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Husband, father, grandfather, friend...a few of the roles acquired in 62 years of living.  I keep an upbeat attitude, loving humor and the singular freedom of a perfect laugh.  I don't let curmudgeons ruin my day; that only gives them power over me.  Having experienced death once, I no longer fear it, although I am still frightened by the process of dying.  I love to write because it allows me the freedom to vent those complex feelings that bounce restlessly off the walls of my mind; and express the beauty that can only be found within the human heart.

Saturday, April 02, 2011

A Portrait of Greatness********

Linoln's last photograph
From the National Archives, Washington, DC

*Chicago Tribune
April 22, 2011
as "Lincoln's Last Portrait"

*KWGN Television/CW 2 Denver, CO
April 22, 2011
as "Lincoln's Last Portrait"

*Allentown, PA  Morning Call
April 22, 2011
as "Lincoln's last portrait"

*Newport News, VA Daily Press
April 22, 2011
as "Lincoln's last portrait"

*Fort Lauderdale, FL South Florida Sun-Sentinel
as "Lincoln's last portrait"

*WTKR Norfolk, VA
April 22, 2011
as "Lincoln's Last Portrait"

*Orlando, FL Sentinel
as "Lincoln's last portrait"

*Somerset, PA Daily American
April 23, 2011
as "Lincoln's last portrait"

Copyright © 2011 by Ralph Couey

Years ago in what seems to have been another life, I was a music major. I had always been around classical music since it was Dad’s favorite. But in performing those masterpieces, I gained a new appreciation for their beauty and majesty.

One piece in particular has always stirred my heart.

Aaron Copland was asked to write a musical portrait of a famous American. It was 1942; the country needed inspiration, and so Copland chose Abraham Lincoln.

It’s a remarkable story. From a simple frontiersman, Abraham Lincoln rose to the most powerful office in the land during our nation’s darkest hour.   His words are revered to this day, touchstones of strength and leadership, particularly in these times when great statesmen are needed, but are seemingly nowhere to be found.

Copland’s symphony “A Lincoln Portrait” wedded excerpts from the President’s speeches with a musical composition of gravity, dignity, and inspiration.

But the real power of “A Lincoln Portrait” is in the narration. Over the years, it has been performed by a long list of distinguished actors, citizens and politicians including Henry Fonda, James Earl Jones, President Obama, and Pirate great Willie Stargell.  At one performance in a South American country, the words spoken by a fiery Latino actress actually sparked a revolution.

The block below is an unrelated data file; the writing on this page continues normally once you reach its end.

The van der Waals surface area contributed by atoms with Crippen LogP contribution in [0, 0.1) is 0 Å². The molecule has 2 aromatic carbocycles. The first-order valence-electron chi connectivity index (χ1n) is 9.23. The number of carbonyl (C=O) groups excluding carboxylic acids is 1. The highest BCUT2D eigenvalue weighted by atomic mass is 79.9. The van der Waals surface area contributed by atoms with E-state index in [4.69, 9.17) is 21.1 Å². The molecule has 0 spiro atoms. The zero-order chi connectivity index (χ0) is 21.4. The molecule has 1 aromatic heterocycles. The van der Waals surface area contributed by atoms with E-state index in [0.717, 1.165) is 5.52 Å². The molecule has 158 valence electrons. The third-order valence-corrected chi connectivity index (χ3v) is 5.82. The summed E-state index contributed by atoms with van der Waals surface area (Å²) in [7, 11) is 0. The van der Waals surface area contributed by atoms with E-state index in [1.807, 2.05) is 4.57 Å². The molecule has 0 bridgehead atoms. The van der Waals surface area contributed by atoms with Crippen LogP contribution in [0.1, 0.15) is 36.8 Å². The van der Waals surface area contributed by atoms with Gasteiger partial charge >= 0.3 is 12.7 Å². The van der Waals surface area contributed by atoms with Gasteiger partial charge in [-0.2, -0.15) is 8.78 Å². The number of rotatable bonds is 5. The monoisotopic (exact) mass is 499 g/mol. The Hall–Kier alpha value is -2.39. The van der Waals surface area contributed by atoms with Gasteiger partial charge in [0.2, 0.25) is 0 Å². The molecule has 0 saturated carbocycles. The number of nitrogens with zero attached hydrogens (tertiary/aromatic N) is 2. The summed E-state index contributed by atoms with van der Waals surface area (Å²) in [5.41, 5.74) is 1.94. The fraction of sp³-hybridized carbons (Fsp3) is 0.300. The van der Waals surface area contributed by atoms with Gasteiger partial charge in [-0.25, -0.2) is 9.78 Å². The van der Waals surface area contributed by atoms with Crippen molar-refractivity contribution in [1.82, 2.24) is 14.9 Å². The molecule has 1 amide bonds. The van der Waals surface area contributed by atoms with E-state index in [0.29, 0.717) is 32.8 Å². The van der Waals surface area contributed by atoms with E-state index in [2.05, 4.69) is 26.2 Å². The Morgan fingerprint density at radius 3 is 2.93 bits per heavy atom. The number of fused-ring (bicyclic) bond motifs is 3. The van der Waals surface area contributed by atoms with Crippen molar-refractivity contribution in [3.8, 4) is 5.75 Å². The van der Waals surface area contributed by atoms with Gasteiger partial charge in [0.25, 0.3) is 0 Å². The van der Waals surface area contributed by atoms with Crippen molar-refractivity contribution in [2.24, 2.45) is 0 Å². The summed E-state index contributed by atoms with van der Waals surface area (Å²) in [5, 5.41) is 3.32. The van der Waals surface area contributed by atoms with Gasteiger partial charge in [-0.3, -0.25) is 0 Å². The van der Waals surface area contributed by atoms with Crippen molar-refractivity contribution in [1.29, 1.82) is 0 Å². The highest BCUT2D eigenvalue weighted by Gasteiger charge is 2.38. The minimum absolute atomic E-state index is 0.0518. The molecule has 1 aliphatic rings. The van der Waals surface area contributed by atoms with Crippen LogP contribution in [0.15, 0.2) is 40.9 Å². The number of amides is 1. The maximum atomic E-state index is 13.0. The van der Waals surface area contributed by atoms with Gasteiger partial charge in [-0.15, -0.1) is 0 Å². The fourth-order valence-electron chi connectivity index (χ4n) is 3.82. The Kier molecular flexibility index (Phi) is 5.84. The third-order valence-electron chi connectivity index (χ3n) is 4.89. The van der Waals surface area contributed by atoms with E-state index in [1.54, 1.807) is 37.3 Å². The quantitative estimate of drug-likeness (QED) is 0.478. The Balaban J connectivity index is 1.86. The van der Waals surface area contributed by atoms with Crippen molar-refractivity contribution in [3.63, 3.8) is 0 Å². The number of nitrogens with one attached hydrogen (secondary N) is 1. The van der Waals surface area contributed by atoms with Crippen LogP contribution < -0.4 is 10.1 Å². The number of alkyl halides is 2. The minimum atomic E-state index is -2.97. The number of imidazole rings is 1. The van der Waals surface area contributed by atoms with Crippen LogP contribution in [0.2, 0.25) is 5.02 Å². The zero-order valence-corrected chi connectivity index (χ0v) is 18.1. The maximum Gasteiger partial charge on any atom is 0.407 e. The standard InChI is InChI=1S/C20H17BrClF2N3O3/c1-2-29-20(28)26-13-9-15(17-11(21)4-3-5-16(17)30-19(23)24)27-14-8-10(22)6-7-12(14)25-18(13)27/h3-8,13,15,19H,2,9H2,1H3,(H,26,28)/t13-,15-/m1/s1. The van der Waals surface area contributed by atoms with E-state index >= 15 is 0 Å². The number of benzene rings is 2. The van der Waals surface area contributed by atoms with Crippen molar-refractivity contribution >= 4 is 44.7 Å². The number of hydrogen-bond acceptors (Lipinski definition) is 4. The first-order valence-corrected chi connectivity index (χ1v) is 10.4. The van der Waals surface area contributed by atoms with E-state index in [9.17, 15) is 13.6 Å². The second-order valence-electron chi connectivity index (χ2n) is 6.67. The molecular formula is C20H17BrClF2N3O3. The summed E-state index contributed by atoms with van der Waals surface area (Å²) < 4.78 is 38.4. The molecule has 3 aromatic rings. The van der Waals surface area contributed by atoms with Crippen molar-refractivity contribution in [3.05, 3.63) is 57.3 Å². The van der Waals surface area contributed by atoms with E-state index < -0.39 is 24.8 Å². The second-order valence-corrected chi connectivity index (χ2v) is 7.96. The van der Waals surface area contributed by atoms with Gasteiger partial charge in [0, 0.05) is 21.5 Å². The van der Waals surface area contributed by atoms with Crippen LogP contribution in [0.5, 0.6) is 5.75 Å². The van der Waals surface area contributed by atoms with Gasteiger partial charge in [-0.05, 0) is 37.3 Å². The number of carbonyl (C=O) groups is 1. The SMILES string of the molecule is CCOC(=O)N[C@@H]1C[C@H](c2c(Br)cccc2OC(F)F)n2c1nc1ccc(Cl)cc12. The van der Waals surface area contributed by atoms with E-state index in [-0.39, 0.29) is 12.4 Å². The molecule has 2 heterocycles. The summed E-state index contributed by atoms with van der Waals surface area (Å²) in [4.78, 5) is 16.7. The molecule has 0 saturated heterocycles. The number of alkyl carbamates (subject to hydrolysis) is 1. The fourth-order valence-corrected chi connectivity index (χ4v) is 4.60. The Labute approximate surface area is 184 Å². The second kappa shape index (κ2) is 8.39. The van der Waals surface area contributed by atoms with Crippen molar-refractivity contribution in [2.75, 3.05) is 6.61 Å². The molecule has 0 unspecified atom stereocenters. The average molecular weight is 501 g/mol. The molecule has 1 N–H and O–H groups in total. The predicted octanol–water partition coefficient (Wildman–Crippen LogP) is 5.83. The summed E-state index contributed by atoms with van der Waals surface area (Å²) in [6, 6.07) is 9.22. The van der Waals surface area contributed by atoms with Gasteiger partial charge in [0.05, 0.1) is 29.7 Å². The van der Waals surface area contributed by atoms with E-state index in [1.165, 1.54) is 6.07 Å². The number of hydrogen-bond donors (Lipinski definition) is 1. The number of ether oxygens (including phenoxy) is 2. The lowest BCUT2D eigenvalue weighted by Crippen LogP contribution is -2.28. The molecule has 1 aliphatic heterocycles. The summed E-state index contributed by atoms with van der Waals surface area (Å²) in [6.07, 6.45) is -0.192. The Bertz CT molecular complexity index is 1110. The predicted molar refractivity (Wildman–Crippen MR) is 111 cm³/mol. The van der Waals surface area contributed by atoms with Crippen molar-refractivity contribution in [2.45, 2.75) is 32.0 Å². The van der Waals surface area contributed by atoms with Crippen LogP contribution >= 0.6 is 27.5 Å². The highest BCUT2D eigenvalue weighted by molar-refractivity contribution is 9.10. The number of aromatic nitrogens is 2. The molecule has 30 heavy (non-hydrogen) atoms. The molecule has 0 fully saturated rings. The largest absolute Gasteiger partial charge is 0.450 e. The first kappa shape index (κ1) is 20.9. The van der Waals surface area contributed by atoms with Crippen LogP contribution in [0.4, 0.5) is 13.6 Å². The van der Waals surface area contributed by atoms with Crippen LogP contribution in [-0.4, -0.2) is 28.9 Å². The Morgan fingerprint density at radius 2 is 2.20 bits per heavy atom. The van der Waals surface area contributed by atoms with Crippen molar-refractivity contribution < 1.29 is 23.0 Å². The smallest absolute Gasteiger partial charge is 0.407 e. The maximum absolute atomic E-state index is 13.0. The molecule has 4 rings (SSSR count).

The narration opens with the stirring words:

"Fellow citizens, we cannot escape history."

“We of this congress and this administration
will be remembered in spite of ourselves.
No personal significance or insignificance
can spare one or another of us.
The fiery trial through which we pass
will light us down in honor or dishonor
to the latest generation.
We, even we here, hold the power and bear the responsibility."

While a message to congress, it remains a message to us all today. In a representative republic it is the voters who exercise the real power. The cynical might disagree, but note that the party of power in America has shifted more often in the last 20 years than it has in our entire history.

Yes. Voters did that.

It is also "We the People" who hold the power and bear the responsibility.

"The dogmas of the quiet past are inadequate
to the stormy present.
The occasion is piled high with difficulty
and we must rise with the occasion.
As our case is new, so we must think anew and act anew.
We must disenthrall ourselves
and then we will save our country."

Lincoln says to us that we must rise together and face troubles, instead of surrendering to them.  And if we cannot discard partisan baggage, than the solutions we seek will forever elude us, and will ensure our eventual downfall.

"It is the eternal struggle between two principles,
right and wrong, throughout the world.
It is the same spirit that says
'you toil and work and earn bread, and I'll eat it.'
No matter in what shape it comes,
whether from the mouth of a king
who seeks to bestride the people of his own nation,
and live by the fruit of their labor,
or from one race of men
as an apology for enslaving another race,
it is the same tyrannical principle."

"As I would not be a slave, so I would not be a master.
This expresses my idea of democracy.
Whatever differs from this, to the extent of the difference,
is no democracy."

Stand strong on principals of morality and ethics.  And do not inflict on others what you would not withstand yourself.

Abraham Lincoln’s finest words, however, were spoken upon the torn and bloodied battleground of Gettysburg. Lincoln spoke movingly of the sacrifice of those who fell in the battle, what the victory meant to us all.

It also speaks for every American who has ever gone into battle for the cause of freedom:

"That from these honored dead we take increased devotion
to that cause for which they gave
the last full measure of devotion.

That we here highly resolve
that these dead shall not have died in vain.

That this nation, under God, shall have a new birth of freedom;

and that government of the people,
by the people,
and for the people
shall not perish from the earth.”

“A Lincoln Portrait” captures the essence of the man who many consider, after George Washington, to be our greatest President; the ideal of strength, courage and leadership.

Aaron Copland crafted a portrait of a great man.

And in so doing, defined us as a nation.

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